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Author Topic: Pseudopod 93: The Land of Reeds  (Read 9995 times)

Bdoomed

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on: June 07, 2008, 06:55:52 AM
Pseudopod 93: The Land of Reeds

By Patrick Samphire

Read by Cheyenne Wright

The dead, he had discovered, had mouths and could speak, but they could not be heard.

Or, they could not be heard by the living: the dead talked among themselves with voices of sand and dust. Amenemhet did not wish to talk to the dead. A man who has been murdered wishes to speak to those still living, to lay testament before them, to give warning.

The dead, in their crowded voices, said that Re no longer travelled through the underworld each night. They said that his face was now no more than a ball of fire in the sky. There were no more demons in the underworld, no Apep the serpent, no Amemet the great devourer, no gates, no judges, no scales. There was no Land of Reeds.




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DarkKnightJRK

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Reply #1 on: June 07, 2008, 09:27:24 AM
I was also an avid fan of Ancient Egypt as a kid--I read up on all the text I could find and I never missed one of those "reveal the Pyramid's tomb" shows. Hell, the first real story I ever wrote revolved around it--I was 11 and it was a COLLOSAL POS, but still, it inspired me.



Chivalrybean

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Reply #2 on: June 08, 2008, 12:42:28 AM
This ranks as one of the best read Pseudopod episodes to date that I have heard.

This also to me was one of my favorite episodes ever in the 'not very scary' set of episodes, and I mean that in the best of ways.

The story was strong, made sense, and was fairly easy to follow. The names took me just a bit to distinguish from each other, but many times the context was enough.

I always like seeing the ghost get the bad guy. I'm also glad my limited knowledge of Egyptian history and lore did not hinder my enjoyment of the story.

Overall, a top notch story, episode, and reading.
 

The Space Turtle - News that didn't happen, stories to entertain.


zZzacha

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Reply #3 on: June 08, 2008, 12:44:22 AM
Great story! The wonderful dark voice was perfect for the story, I really loved that. It brings a nice dark touch to the story.

I'm also quite fond of the Ancient Egyptian time, well exhibited in this story, though I could do with some more cultural references to the period. Always great to dive into another culture IMO

Also, Stargate fan here too! The movie was greatgreat! For weeks after first seeing that movie, I fantasized about traveling to other worlds. I had some nice dreams :]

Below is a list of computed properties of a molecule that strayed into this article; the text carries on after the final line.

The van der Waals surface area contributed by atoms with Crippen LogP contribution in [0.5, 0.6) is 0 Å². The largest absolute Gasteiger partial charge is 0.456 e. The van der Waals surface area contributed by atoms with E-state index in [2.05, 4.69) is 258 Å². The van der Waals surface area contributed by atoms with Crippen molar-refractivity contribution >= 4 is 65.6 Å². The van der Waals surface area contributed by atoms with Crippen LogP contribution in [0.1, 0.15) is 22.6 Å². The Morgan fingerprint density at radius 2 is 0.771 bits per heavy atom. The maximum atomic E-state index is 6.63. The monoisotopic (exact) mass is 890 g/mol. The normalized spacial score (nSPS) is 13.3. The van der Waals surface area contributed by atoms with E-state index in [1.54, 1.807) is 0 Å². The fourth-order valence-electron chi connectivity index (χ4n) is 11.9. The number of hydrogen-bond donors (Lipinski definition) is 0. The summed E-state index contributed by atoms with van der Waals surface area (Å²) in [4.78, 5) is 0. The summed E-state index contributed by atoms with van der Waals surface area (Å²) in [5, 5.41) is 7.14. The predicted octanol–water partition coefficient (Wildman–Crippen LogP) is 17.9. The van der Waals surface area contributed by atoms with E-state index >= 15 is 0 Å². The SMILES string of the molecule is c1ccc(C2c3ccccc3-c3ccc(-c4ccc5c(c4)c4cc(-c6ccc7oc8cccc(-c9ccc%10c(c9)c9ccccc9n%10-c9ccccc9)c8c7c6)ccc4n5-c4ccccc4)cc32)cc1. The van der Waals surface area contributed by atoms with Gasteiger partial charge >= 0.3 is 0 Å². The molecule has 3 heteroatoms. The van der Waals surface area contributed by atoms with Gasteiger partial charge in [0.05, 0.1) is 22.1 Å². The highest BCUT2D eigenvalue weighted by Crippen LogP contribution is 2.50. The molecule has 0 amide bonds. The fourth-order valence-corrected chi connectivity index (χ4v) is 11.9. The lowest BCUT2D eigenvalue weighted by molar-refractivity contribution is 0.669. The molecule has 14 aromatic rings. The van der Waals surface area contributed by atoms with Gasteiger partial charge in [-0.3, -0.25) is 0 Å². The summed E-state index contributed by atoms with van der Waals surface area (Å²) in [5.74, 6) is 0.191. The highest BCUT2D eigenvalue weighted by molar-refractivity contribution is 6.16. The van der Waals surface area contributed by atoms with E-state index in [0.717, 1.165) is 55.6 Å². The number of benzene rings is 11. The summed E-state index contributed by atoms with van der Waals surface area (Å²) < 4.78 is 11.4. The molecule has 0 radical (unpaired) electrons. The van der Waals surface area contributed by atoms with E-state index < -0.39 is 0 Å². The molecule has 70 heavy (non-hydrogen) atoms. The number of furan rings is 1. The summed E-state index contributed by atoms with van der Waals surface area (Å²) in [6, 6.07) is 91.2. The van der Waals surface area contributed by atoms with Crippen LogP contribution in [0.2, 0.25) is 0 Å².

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Listener

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Reply #4 on: June 11, 2008, 01:08:19 PM
I really liked this reading.  Wright did not go overboard with the accents, and to my surprise, he really played the child characters exceptionally.

The story was good.  Perhaps I missed something between visiting the woman who talks to the dead and leading the dead army to possess the murderer, but that seemed kind of fast.

Overall, I liked it.  Great details.

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eytanz

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Reply #5 on: June 11, 2008, 01:53:16 PM
I really liked the story. I liked hearing the haunting story from the ghost's point of view, and the Egyptian setting, underused in non-mummy related stories, made it feel really fresh and original. And the reading was really excellent. My favorite PP story in a long time.

Amenemhet's (after)life would have been a lot simpler, and his family would have been spared a lot of grief, if he had just remembered the golden rule - always pay attention to the creepy little girl.



DKT

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Reply #6 on: June 12, 2008, 04:01:16 PM
It was great to hear a ghost story set in ancient Egypt.  The setting was crisp and vivid and the characters and conflict worked very well for me.  I've really enjoyed Patrick Samphire's stories here.  Cheyenne Wright's reading was, of course, fantastic. 


Chivalrybean

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Reply #7 on: June 13, 2008, 01:00:35 AM
It was great to hear a ghost story set in ancient Egypt.  The setting was crisp and vivid and the characters and conflict worked very well for me.  I've really enjoyed Patrick Samphire's stories here.  Cheyenne Wright's reading was, of course, fantastic. 

I liked this better than the Wester Front one. The visuals were great on both, but this one seemed more realistic and it made more sense.

The Space Turtle - News that didn't happen, stories to entertain.


Sylvan

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Reply #8 on: June 13, 2008, 04:37:45 PM
I have to wonder:  if the story is told from the point-of-view of the traditional "monster" (in this case, the ghost) does it change the nature of the horror?  I have to say, the real monster was the murderer ... not his victim.  But I found it hard to feel this as "horror" rather than "dark fantasy".

Those two cross over quite a bit, don't they?

In any event, this was a spectacular tale and I found myself almost chanting "Re is dead..."



CammoBlammo

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Reply #9 on: June 13, 2008, 11:18:14 PM
Excellent story. Probably one of the best PPs I've heard.

I do have one question though, and it may just me missing something obvious. If the natural tendency was for ghosts to fade and forget, why didn't the child?



Cerebrilith

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Reply #10 on: June 14, 2008, 01:02:19 AM
I'm loathe to go against the crowd on this one but the story was pretty blah to me.  I failed to be scared, creeped out, or really feel anything from this story.  For all that it involved ghosts it didn't feel like horror to me.



Chivalrybean

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Reply #11 on: June 14, 2008, 01:44:15 AM
Yeah, not scary at all, but a great story anyways.

The Space Turtle - News that didn't happen, stories to entertain.


birdless

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Reply #12 on: June 17, 2008, 01:50:12 AM
I'm loathe to go against the crowd on this one but the story was pretty blah to me.  I failed to be scared, creeped out, or really feel anything from this story.  For all that it involved ghosts it didn't feel like horror to me.
I regrettably have to agree. I had such high hopes, too, because i find ancient Egyptian culture fascinating.



Listener

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Reply #13 on: June 18, 2008, 08:40:44 PM
Yeah, not scary at all, but a great story anyways.

I think this is the issue with horror at large.  Horror as a genre name evokes the thought that you should be horrified.  But horror is also sort of a catchall for vampires, zombies, ghosts, et al.  I think this story would've been equally at home on PodCastle.  After all, "High Spirits" was a movie with ghosts in it, but it wasn't very horrifying at all.